The question often comes up: “I write poetry/non-fiction…does the Lifewriting approach work for me?”
Absolutely. Remember that the original intent of the system was to apply the structures of Campbell’s Hero’s Journey to life itself. Only after a decade did I specifically “tune” it for writers.
So with fiction, it applies in three levels:
- Structuring the story (plotting)
- Structuring/executing the work (project management)
- Gaining perspective on your life itself (goals and resource management, stress control)
- For instance, if you KNOW that your character will enter the Dark Night of the Soul at some point (probably in the last 20% of the story). It is a “pinch point” where all their abilities have been exhausted, and they either expand or die. Be sure that all of your actions in your novel reinforce this moment.
- You KNOW that at some point in the project, it will feel as if the entire thing is totally turning to puree of bat guano. Might happen during the writing, might happen during the marketing/sales phase. But it happens, and you have to ask yourself, prior to that point, what you will do to help yourself through it.
- You KNOW that you have experienced this “dark night” in every other arena of your life. Looking back over your life and asking “how many times have I reached despair prior to learning a skill/getting a date/getting a job/surviving a loss?” Really look at this, until you see the pattern. How did you get through it? What was your particular “recipe” for misery? (what did you say to yourself, what did you focus on, how did you move your body?) How did you get back out of it? (time passage, friends interceding, attention caught by another task, going to the gym, etc.) And the most important question: how will you get out of it next time? How can you help your friends/children/mate/co-workers/employees through their OWN “Dark Nights” more rapidly, help THEM gain perspective?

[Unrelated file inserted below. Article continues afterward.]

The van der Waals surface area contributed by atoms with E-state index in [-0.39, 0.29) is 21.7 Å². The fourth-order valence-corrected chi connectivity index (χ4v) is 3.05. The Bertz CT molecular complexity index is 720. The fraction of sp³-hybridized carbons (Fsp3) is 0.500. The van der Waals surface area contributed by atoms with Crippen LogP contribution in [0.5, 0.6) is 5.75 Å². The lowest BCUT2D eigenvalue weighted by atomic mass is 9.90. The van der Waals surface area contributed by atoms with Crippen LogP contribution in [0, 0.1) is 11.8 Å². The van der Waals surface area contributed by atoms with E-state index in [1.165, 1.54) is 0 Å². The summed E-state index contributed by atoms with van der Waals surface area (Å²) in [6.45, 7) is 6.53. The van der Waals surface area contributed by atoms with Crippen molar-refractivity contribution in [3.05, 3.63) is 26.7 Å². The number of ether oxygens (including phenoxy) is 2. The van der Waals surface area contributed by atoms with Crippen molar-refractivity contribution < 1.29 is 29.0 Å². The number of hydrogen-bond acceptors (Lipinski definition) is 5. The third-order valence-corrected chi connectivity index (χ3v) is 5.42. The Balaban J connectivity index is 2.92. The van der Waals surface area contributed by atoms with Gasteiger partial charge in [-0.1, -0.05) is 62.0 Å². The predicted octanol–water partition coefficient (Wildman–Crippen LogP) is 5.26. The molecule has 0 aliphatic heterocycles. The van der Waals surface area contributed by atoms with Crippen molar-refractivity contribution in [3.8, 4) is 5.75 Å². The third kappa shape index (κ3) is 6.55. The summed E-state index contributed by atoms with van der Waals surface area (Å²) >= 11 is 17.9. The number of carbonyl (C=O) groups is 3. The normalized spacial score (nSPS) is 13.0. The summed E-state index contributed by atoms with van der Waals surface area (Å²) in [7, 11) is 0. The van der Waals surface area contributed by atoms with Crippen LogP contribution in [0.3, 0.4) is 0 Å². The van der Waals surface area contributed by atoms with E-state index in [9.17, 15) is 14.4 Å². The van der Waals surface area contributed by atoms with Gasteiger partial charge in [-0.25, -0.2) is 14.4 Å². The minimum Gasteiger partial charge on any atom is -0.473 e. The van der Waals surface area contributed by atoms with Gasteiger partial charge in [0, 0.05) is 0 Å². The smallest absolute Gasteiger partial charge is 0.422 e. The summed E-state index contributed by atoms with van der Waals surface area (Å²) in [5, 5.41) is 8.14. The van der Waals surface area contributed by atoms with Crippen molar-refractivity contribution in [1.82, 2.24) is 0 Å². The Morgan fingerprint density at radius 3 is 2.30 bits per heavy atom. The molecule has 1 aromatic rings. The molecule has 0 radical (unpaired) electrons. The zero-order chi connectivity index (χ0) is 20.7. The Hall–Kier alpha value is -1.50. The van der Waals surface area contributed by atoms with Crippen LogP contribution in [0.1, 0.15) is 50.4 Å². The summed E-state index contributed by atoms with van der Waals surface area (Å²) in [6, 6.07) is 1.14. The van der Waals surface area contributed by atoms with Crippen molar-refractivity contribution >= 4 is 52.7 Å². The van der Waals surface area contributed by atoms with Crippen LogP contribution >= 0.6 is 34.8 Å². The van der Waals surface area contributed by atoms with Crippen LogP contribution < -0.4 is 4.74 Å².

Once you connect the inner and outer worlds, the writer and the writing, life lived as a work of creation, the “Lifewriting” approach comes into its own.
With poetry: there is the pattern of creating the work itself, of course. If the poem is narrative, the same rules apply. If impressionistic, you might ask whose emotions or perspective you are expressing, and where they are in their life at this moment.
With non-fiction, there is the pattern of creating the work (always). But narrative is critically important here as well, if you wish the reader to have an emotional response to the raw facts. Even math textbooks can feature stories about people who learned or applied or created the skills, or “word problems” that help to take abstract concepts concrete.
The human heart seeks to make story out of chaos. There are endless examples of how this works…hope that this has been useful!
Write with passion!